Some more things we’ve learned about schools’ GCSE results – Education Datalab blog

We’ve so far collected 2022 GCSE data from over 1,000 state-funded secondary schools covering 174,000 pupils, roughly a third of the national cohort.

The data used in this blogpost is from our 2022 GCSE Early Results Service.  As well as providing a full national analysis of your school’s GCSE results, this year’s reports include attendance data collected via Attendance Tracker. This means that schools can assess the impact of absence on students’ results

FFT schools wanting an early GCSE analysis before the start of term can log in to FFT Aspire and upload their results.  The first closing date for this service is 5pm on Friday 26 August with reports available on 2 September.  The final closing date is 9 September with reports available on 16 September.

In this blogpost we present some very rough analysis of this data.

The disadvantage gap may not have increased much (if at all) since 2019

As we showed in our preview post on Wednesday, absence rates for disadvantaged pupils have been far higher than for other pupils since the pandemic started.

We feared that the gap in disadvantaged pupils and their peers would increase as a result.

This was despite concerns about the comparability of data about disadvantage since changes were made to eligibility criteria in 2018.

However, early results suggest that the gap may not have widened much, if at all.

We compare data from 2022 with that from 2019 for schools that have supplied us with data in 2022. We use published 2019 data for this. 22% of the cohort in 2022 were classified as disadvantaged (eligible for free school meals in the previous 6 years) compared to 25% in 2019, slightly lower than the national average that year of 27%.

Data from these schools suggests a very, very slight increase in the attainment gaps in both English and maths since 2019.

The Department for Education will publish its gap index in the Autumn. During the pandemic, the disadvantage gap fell between 2019 and 2020 before increasing in 2021.

Whether we see the index remaining above 2019 levels we will see.

Despite lower results nationally, some schools’ results have increased compared to 2021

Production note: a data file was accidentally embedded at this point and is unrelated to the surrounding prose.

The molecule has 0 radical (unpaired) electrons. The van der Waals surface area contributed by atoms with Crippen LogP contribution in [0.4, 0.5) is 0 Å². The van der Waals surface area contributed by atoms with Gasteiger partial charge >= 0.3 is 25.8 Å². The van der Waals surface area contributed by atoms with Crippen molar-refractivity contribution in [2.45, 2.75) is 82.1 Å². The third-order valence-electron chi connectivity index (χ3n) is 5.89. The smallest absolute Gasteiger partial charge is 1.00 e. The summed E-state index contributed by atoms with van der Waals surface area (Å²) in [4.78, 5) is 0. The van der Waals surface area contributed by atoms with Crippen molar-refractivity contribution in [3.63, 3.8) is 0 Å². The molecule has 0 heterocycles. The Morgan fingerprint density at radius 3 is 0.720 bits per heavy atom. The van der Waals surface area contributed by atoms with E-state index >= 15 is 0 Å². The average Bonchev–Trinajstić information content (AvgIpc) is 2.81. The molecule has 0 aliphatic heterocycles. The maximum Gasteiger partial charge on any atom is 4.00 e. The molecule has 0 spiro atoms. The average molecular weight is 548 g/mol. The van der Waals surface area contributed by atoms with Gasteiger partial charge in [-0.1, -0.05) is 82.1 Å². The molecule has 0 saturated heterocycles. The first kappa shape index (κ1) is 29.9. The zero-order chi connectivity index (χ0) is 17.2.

In a speech given in June 2022, the Chief Regulator at Ofqual said that “schools that get higher results than in 2021 will be few and far between, if any.”

Very similar words appeared in an Ofqual blog the following month.

Almost 800 of the schools we collected data from in 2022 had also done so in 2021.

In maths at least, nearly a third (33%) recorded an improvement in results.

Perhaps Ofqual meant an increase in results overall.

But even then, it looks like over quarter of schools increased the percentage of entries (in all subjects) graded 9-7 compared to last year.

Compared to 2019, schools with the lowest rates of Year 11 absence in 2022 tended to improve their results by a greater margin

We’ve also been collecting attendance data since the pandemic started (see here for example).

We calculate the absence rate for Year 11 pupils in 2022 at each school and divide them into five equally sized ranked bands based on this measure.

For each of the five bands we calculate the average point score (APS) in maths in 2019 and in 2022. This data is summarised in the following table.

The APS in maths increased on average by 0.36 in schools with the lowest rates of Year 11 absence compared to 0.12 points among schools with the highest rates. The schools with the lowest rates already tended to have been higher attaining in 2019.

As always, the picture for individual schools is more complicated. In the chart below, we compare the change in GCSE maths APS between 2019 and 2022 among schools in the lowest fifth and highest fifth of schools for Year 11 absence.

This shows that there are schools with high rates of Year 11 absence in 2022 which nonetheless improved attainment in maths compared to 2019 by similar (or even higher) margins than schools with lower rates of absence.

Obviously, there may be much more going on beneath the surface, such as changes in the composition of the pupil intake at individual schools. But that’s a story for another day.

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